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Thousand runners beat the cold at Keighley 10k
More than 1,000 runners braved flurries of March snow today to take part in the biggest Keighley 10k race yet.
Organisers had expected high numbers, but forecasts of freezing temperatures and snow raised doubts over how many of those who signed up would show up on the day.
However all fears were unfounded when enough runners arrived in Victoria Park to make it the biggest run since it started four years ago.
Held every Mother’s Day, the race is organised by the Sue Ryder charity in aid of its Manorlands Hospice in Oxenhope, which offers end of life care for people throughout the district.
It attracts both serious runners and people who just want to raise money for the important charity.
Last year’s run attracted 950 entries, but this year enough runners turned out to easily beat that figure, and the charity hopes this means a record amount of money is raised for the hospice.
Rachel Cunningham, of Sue Ryder, said: “There have been quite a few people sign up on the day so it’s been the best year yet. We probably lost some runners because of the weather but they seem like a hardy group.”
Among the runners were a group of 30 dressed in pyjamas and onesies. They were running in memory of Susan Anderton, a Keighley childminder who died earlier this year aged 50.
She spent her last week in Manorlands, and her friends and family decided to run the race to raise funds for the charity that was so important in her last few days.
Runner Lauren Wilson said: “We chose pyjamas because she loved her pyjama parties.”
Fielding possibly the biggest group of runners were Oakbank School. More than 70 pupils of all ages and teachers entered, some in fancy dress. Teacher Tracy Foy said: “We hope to raise about £1,000 today.”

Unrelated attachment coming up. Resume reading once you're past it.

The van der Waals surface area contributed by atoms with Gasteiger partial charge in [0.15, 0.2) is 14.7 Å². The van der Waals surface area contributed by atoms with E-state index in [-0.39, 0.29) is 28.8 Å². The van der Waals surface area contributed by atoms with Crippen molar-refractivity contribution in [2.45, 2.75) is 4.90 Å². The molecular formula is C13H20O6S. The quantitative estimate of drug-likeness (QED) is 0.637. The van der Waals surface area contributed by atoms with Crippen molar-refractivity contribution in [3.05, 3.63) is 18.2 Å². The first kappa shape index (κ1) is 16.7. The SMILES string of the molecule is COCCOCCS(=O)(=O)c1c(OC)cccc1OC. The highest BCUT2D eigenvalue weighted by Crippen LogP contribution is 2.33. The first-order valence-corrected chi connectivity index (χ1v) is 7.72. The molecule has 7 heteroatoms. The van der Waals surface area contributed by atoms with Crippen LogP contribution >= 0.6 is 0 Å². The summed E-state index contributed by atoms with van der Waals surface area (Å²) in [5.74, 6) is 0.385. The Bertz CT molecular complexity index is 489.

Of the hundreds of runners seven in particular stood out. Team Penguin consisted of seven men from around the Bradford area who hope to raise in excess of £50,000 for Yorkshire Cancer Research by cycling from Leeds to Newcastle dressed as penguins in September, then staying in costume for the Great North Run. They ran the Keighley 10K in costume as a practice for that race, but also to raise money for the hospice which helps so many people in their area.
Mark Summerson, who came up with the idea, said: “I like the fact that it’s snowing today, its quite fitting for us. When we do the run in September I’m sure it’s going to be much warmer.”
The race covers a lap of the town and takes in four of its parks, starting and ending in Victoria Park.
Winner James Mountain, 22, of Riddlesden, runs for Skipton. After coming third in last year’s race he was happy to improve his position, adding: “It is nice to raise a bit of money, and it is a good local race for me. It is a hard 10K, it’s a fast course with a few hills to challenge you.”
James Lund, 13, of Keighley, was the first junior racer to cross the line. Although he trains once a week, this was his first 10K.
He said he was “really happy” to have finished in such a strong position, and hopes similar success will follow in future races.
The race was filmed by Keighley Film Club, with funding from Bradford Council. Any mother who finished the race was handed a carnation.